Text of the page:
Some things I took away from this book, and you can too includes:

  • Try to have "assets" that pours money into your pockets instead of taking away.
  • Don't be a wage slave.
  • Financial knowledge is very important and cannot be emphasised enough. 
  • Don't let fear and greed be an opportunity cost.
  • Keep a healthy balance between your Assets and Liabilities.
  • Keeping expenses low
  • Invest in learning about investing (Agreed, haha)

One thing about the book is that it did not state the risk involved when accumulating your "assets" therefore do invest with caution.

That's it! Of course there are much more that I feel / learnt from this book that cannot be expressed by a blogpost itself, you would have to read to understand!

Signing off,
Teenage Investor

Posts you might be interested in:
1. Truth of World Ventures & Passive Income
2. 80% of Young Singaporeans have little to no savings at all
3. Dividends from Investing

Rich Dad ; Poor Dad

I've began to amass more electronic books to improve my knowledge on Financial knowledge.

I aim to read the more "popular books" before slowly moving onto other books and see what I can learn from them.

Are you interested in obtaining a copy? Email me to find out!

Knowledge is Power, haha!

1/4 of my way through and I'm amazed at how captivating this book is. Investing in books is definitely worth it for me!

Signing off,
Teenage Investor

Saturday, 20 September 2014

The Journey of a Budding Investor; When Actions Speak Louder Than Words

As some readers may recall, I previously received an email from "Reader A" who wanted to begin investing. When I asked how did he find me, he replied and I quote word by word:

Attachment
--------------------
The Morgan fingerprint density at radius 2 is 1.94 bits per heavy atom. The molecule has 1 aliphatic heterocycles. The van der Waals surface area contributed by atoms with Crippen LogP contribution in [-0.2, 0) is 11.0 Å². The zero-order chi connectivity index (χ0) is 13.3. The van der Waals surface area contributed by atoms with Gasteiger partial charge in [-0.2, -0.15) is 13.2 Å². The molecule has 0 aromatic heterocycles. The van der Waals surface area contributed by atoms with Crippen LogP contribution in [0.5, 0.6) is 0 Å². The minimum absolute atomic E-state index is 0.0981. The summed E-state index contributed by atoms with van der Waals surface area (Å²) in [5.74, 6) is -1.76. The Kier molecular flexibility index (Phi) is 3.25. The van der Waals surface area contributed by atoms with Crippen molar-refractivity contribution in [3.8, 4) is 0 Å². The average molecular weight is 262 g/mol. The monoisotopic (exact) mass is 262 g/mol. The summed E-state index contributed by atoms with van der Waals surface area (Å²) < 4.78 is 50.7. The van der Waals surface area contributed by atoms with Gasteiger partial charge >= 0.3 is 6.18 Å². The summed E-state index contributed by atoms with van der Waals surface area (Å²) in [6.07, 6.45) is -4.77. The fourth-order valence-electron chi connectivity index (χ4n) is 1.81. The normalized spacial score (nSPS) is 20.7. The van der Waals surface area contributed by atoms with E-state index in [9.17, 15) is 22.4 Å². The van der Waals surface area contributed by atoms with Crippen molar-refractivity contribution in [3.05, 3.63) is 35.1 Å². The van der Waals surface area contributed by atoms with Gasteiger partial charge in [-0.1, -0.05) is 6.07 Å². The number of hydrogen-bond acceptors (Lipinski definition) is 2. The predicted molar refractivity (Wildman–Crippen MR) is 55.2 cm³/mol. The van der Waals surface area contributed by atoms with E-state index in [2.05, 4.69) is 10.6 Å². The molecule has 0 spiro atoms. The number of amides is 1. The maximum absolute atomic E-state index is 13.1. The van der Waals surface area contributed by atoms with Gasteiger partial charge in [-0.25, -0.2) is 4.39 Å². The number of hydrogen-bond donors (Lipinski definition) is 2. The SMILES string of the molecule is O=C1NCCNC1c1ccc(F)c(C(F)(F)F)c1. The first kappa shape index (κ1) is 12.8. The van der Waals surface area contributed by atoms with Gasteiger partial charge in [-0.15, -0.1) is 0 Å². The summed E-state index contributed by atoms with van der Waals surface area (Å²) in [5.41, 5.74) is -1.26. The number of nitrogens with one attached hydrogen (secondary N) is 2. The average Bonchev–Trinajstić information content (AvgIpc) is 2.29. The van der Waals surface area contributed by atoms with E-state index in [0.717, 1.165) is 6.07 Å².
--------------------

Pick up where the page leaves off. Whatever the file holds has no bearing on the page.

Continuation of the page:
"Currently, i am 18. Just last Saturday, i went to a wedding of my relative. So i started thinking about my future and if i can actually cover my wedding needs financially. Just nice i came across your post, "How much do you need to save for a decent wedding in Singapore?" shared by my friend on Facebook, That is what led me to your blog and it is enriching."

I found it very interesting that there are many things in life that leads to you "Thinking about your future".

Things like marriage, or you see your cousin/friend/sibling give birth, start a family. Things like that.

I'm guessing that thoughts about our future happens to everyone, some time or the other.

I also wondered though, how many actually acted after having that thought?

Everyone has their individual way of coping with their thoughts. Some shrug it off, thinking that they'll cross their bridges when they come to them. Others, however think deeper and begin getting worried. However, being worried is not necessarily a bad thing. It just might be what you need to spur  you on to begin your journey to financial freedom.

Many financial blogs I have read all have a common objective. To get rich; to obtain financial freedom/security and so on. 

What about myself? Well, I wouldn't dare to say I'm halfway there. In fact, I've only just begun less than one month ago. And I always wished I had started earlier. But at least, I started.

I don't claim to be the most knowledgeable, far from it in fact. It's comments by senior investors on my blog that gives me the motivation to continue, because I view them as my role models. It's their posts that help me learn more, every single day.

Seeing them all achieve so much makes me wonder why did they begin in the first place and what motivated them to begin?

For me, it's because of my mother. Seeing her work so hard to provide for us made my heart ache. I wanted to achieve financial freedom to provide for her in the later years as well as have enough money to start a family and afford a comfortable house. Most importantly, I also wanted my money to work harder for me, to beat inflation.

What worries me is also the amount of foreigners coming into our country and competing with locals for jobs. I see posts on Facebook every day that some local has been kicked aside replaced by a foreigner and so on. Job security is increasingly unstable.